I TOLD them to go there, but said NO words.

It is not magic, it is the way most prey animals work.

How long can you stare at a deer, wild turkey, etc., before they bolt? They FEEL you looking at them.

I also do not do any "natural horsemanship" type stuff with my horses. I have studied the concept, but did not find it extremely useful, but I was already 40 when I first became aware of Pat Parelli, and had been training horses for 30 years.

To do those NH exercises takes FEEL...or else you are sensitizing when you should be desensitizing, and vice-versa, and confusing the horse more.
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post #36 of 1323 Old 10-13-2015, 09:33 AM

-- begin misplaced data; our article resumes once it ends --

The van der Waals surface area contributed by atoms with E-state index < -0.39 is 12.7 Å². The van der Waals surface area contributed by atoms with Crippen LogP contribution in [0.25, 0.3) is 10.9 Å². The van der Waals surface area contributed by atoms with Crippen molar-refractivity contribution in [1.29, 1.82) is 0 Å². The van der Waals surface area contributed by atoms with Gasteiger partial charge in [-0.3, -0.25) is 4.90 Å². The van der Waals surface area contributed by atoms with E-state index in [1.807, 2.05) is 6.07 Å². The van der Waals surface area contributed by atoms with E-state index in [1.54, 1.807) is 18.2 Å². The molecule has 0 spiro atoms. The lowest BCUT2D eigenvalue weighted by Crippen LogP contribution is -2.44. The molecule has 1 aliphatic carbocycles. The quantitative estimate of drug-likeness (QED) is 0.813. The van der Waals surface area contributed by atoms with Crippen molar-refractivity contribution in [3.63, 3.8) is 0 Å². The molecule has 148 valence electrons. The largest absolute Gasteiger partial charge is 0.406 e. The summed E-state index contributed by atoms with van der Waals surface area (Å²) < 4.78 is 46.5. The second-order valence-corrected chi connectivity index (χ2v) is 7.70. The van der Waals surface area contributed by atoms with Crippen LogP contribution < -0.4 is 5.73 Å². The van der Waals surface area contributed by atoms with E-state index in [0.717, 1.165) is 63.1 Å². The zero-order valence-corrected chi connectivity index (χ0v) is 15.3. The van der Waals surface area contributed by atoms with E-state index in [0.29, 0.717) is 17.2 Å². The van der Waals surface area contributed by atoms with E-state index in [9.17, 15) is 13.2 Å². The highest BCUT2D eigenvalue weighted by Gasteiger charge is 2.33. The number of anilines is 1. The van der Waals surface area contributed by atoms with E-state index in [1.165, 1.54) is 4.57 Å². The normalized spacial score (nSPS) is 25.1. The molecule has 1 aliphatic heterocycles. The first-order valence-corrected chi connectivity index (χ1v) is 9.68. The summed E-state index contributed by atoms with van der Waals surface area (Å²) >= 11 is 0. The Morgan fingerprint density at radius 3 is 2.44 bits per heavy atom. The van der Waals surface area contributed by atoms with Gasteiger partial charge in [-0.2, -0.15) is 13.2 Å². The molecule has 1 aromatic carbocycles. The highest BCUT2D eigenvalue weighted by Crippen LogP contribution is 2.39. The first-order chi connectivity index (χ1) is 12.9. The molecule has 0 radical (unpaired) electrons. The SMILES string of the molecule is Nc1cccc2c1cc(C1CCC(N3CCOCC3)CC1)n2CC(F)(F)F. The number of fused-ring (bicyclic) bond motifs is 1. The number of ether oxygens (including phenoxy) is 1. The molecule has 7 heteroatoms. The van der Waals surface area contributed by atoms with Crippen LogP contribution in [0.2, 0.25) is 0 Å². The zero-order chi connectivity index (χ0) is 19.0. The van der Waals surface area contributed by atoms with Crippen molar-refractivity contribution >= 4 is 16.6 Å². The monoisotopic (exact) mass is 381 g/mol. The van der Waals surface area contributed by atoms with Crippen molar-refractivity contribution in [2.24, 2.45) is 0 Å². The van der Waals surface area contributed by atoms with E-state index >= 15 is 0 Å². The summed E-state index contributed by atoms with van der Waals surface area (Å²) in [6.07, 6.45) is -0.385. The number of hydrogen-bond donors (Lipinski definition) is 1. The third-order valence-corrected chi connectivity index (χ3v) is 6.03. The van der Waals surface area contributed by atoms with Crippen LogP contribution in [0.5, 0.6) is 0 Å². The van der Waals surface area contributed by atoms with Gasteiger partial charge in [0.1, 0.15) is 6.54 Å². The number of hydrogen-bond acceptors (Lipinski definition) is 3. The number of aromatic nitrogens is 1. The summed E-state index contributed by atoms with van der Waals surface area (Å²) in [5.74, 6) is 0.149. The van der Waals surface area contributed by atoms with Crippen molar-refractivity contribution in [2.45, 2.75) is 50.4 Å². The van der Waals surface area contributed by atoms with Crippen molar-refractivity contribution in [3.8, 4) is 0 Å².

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you're getting lots of advice- all good. But here's the key: Teach Yourself! Experiment with your horse. That bond between the two of you is unique. Look him dead in the eye and see what happens. How do you feel? How did your horse react? Look away, give him a soft look, stand up straight facing him, stand sideways, etc. You see where I'm going? You will learn best by trying a variety of things and seeing what fits your personality and what fits your horse's personality. What works with this horse won't necessarily work with another horse. That's why there are so many opinions out there. You won't mess up your horse, you won't do irreparable damage. Just get out there and do it!
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post #37 of 1323 Old 10-13-2015, 10:14 AM Thread Starter
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Quote:
Originally Posted by Skyseternalangel View Post